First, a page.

Brown never doubted he would know how it feels to walk in the footsteps of the likes of Paul Lambert and Tom Boyd sooner or later. He won the title under then captain Stephen McManus four years ago. But, like manager Neil Lennon, he has acknowledged that leading the side to glory adds an extra special dimension.
It doesn’t feel like vindication, he insists, since he knew he made the right decision to sign for Celtic rather than Rangers in 2007. But there was an undeniable sweetness in being the skipper when the side finally wrested the title back from their Ibrox rivals. “I would not have signed for Celtic if I did not think it was the right club for me,” he said. “In my first season we had so many highs – we won the league and it was brilliant. After that it has not been quite as good, but this season has topped everything.”
Even the minor let-down of being denied the opportunity to parade around Rugby Park with the trophy was brushed off by Brown yesterday, as he reflected on the achievement. “Another five weeks is all right after four years,” he shrugged, with reference to how long Celtic have had to endure being left in Rangers’ slipstream. “I am not really sure why this is either,” he wondered, when asked why the formal presentation is being delayed so long. “It would have been great to have the trophy – but we will get that in time,” he added.
Brown thoroughly enjoyed the occasion even in the absence of the trophy, which will be presented to the players at the final home game against Hearts. He had the best of both worlds – he played in the first half as Celtic racked up a four-goal lead, and then sat back and relaxed on the sidelines as the visitors continued their canter towards victory.
He was replaced a minute into the second-half after feeling a “niggle” in his groin. “Better to be safe than sorry,” he said, ahead of this weekend’s William Hill Scottish Cup semi-final clash with Hearts at Hampden Park.
Although he is the type who wants to play every minute of each game, Brown enjoyed watching his side, who, he revealed, had been told to “express yourselves” by Lennon.
“I was on the bench and Charlie [Mulgrew] came off as well. At the time we were four or 5-0 up and we knew it was going to be one of those good days,” he said. “We were talking to each other and thinking how good this could be.” It was a very different experience to watching from his sofa as Celtic slipped three goals behind Kilmarnock in the first half of that pivotal meeting back in October. Brown was injured and tuned in as his side exhibited every sign that they were missing their inspirational skipper.
“I had faith in the lads to go out and make a point,” he said. “They definitely made a point. That’s when our season changed, because it put pressure on Rangers as well. I think they also dropped points that day.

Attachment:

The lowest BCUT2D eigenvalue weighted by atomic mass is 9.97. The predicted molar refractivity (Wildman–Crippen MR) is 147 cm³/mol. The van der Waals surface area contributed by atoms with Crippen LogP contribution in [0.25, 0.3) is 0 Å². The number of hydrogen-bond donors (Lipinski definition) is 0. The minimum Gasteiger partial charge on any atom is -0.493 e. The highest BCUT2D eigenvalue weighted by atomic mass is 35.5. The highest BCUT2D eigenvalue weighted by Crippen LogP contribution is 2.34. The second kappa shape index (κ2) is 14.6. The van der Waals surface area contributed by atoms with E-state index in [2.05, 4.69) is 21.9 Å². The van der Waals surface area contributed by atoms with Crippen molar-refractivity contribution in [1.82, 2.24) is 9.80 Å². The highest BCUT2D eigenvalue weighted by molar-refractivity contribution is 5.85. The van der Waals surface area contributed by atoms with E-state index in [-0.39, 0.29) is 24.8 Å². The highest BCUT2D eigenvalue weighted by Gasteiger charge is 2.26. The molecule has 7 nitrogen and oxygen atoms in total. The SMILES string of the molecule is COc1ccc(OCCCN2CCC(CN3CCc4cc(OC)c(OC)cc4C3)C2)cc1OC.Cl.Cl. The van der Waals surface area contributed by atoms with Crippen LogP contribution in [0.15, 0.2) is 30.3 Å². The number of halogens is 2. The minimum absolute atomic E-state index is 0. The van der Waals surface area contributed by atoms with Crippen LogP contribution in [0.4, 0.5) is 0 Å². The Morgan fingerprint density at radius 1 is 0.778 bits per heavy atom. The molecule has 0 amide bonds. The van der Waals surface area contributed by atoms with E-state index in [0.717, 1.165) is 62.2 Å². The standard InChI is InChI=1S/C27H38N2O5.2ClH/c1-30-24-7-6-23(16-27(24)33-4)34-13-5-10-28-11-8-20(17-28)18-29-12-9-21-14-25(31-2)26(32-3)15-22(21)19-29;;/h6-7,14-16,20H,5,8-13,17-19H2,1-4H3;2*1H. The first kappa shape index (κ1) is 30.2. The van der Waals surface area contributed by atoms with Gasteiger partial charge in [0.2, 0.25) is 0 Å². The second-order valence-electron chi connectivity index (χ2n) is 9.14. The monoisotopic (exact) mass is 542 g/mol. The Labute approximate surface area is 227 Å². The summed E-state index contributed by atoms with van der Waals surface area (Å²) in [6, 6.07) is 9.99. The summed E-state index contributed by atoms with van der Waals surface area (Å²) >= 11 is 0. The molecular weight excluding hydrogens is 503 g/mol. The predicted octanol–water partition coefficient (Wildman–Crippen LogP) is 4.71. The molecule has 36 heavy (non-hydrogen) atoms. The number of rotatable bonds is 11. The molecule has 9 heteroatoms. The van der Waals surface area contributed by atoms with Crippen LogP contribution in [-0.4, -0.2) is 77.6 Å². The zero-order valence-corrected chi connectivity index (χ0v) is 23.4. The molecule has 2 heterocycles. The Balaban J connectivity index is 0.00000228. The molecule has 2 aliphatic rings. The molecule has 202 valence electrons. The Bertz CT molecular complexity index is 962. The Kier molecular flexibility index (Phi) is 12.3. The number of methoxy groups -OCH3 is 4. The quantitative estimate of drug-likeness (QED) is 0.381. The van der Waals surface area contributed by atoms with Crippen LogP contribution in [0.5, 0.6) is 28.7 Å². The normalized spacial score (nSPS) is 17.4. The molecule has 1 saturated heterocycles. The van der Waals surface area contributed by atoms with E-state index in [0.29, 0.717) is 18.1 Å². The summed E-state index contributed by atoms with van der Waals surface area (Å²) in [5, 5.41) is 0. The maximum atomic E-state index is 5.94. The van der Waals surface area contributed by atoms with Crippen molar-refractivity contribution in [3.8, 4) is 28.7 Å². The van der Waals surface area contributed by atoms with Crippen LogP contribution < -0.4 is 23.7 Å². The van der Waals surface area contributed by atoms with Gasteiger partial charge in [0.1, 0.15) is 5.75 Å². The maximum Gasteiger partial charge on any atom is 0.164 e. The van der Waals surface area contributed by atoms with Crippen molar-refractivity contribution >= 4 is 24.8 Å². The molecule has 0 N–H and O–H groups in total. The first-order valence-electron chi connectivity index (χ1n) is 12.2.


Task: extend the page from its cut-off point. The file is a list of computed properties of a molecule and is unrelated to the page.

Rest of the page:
“It was hard to take,” he added, when asked how he felt at half-time, knowing he could not affect the situation. “But we came back from 3-0 down to 3-3. There’s not a lot of clubs who can do that. It showed how good the team spirit is and what the lads can do, no matter if we are one or two down. We know we have done it before.”
They could not quite overcome the three-goal lead Rangers established against Celtic in the last Old Firm fixture, and Brown is relishing the opportunity to square the series of four league games this season against their oldest rivals. “We were favourites at Ibrox – and that’s the first time that has happened in as many years as I can think of,” he said. “Whatever happened happened, but we can now bring them back to our place and we definitely want revenge.”
Although the league is wrapped up, other challenges await Celtic, including a significant one on Sunday. “This season is definitely not over,” he said. “We have a semi-final and hopefully a final, and five big games left in the league as well.”
Brown knows he will be a target for the Hearts supporters on Sunday after his association with Hibs. The all-Edinburgh Scottish Cup semi-final of 2006 is another game he missed due to injury, perhaps fortunately. “I love an injury!” he smiled, looking back at a game which Hibs lost 4-0. “I was in the stand – me and Derek Riordan. I think I had broken my foot or my ankle. That was a hard one to take.”
He elected to keep under wraps what the team did to celebrate on Saturday night, following the triumphant return to Parkhead. But he was happy to reveal his choice as Celtic’s player of the year, with Charlie Mulgrew edging ahead of James Forrest. The team, he said, is “perfect” as it is. Brown believes they are well equipped to deal with the challenge of the Champions League qualifiers, which begin in July. “Winning the league by 18 points shows we don’t need older, experienced pros. The lads are mature enough to understand that it is a big club,” he said. “There is lot of pressure on us to win every week and they want to be here and enjoy it. They want to win trophies.”